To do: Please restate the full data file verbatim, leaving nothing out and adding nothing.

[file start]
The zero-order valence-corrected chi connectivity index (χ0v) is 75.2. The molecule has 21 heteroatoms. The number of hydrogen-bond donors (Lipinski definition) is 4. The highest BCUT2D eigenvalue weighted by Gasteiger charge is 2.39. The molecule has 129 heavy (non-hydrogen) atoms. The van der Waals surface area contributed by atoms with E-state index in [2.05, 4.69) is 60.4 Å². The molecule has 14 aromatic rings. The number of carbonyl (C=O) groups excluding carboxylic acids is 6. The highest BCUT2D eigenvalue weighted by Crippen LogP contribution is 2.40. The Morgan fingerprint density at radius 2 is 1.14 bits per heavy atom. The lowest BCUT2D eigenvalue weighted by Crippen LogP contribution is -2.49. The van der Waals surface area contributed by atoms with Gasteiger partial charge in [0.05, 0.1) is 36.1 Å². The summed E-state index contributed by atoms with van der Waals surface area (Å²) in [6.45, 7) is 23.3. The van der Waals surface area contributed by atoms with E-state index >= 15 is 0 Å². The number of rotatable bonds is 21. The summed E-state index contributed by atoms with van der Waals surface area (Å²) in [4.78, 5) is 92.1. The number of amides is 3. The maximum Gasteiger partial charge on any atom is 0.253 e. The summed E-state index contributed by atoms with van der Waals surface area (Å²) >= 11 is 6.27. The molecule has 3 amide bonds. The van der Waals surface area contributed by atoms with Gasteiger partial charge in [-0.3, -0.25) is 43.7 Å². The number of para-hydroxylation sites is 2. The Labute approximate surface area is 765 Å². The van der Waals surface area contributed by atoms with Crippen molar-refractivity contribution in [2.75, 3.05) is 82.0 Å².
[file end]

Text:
The zero-order valence-corrected chi connectivity index (χ0v) is 75.2. The molecule has 21 heteroatoms. The number of hydrogen-bond donors (Lipinski definition) is 4. The highest BCUT2D eigenvalue weighted by Gasteiger charge is 2.39. The molecule has 129 heavy (non-hydrogen) atoms. The van der Waals surface area contributed by atoms with E-state index in [2.05, 4.69) is 60.4 Å². The molecule has 14 aromatic rings. The number of carbonyl (C=O) groups excluding carboxylic acids is 6. The highest BCUT2D eigenvalue weighted by Crippen LogP contribution is 2.40. The Morgan fingerprint density at radius 2 is 1.14 bits per heavy atom. The lowest BCUT2D eigenvalue weighted by Crippen LogP contribution is -2.49. The van der Waals surface area contributed by atoms with Gasteiger partial charge in [0.05, 0.1) is 36.1 Å². The summed E-state index contributed by atoms with van der Waals surface area (Å²) in [6.45, 7) is 23.3. The van der Waals surface area contributed by atoms with E-state index >= 15 is 0 Å². The number of rotatable bonds is 21. The summed E-state index contributed by atoms with van der Waals surface area (Å²) in [4.78, 5) is 92.1. The number of amides is 3. The maximum Gasteiger partial charge on any atom is 0.253 e. The summed E-state index contributed by atoms with van der Waals surface area (Å²) >= 11 is 6.27. The molecule has 3 amide bonds. The van der Waals surface area contributed by atoms with Gasteiger partial charge in [-0.3, -0.25) is 43.7 Å². The number of para-hydroxylation sites is 2. The Labute approximate surface area is 765 Å². The van der Waals surface area contributed by atoms with Crippen molar-refractivity contribution in [2.75, 3.05) is 82.0 Å².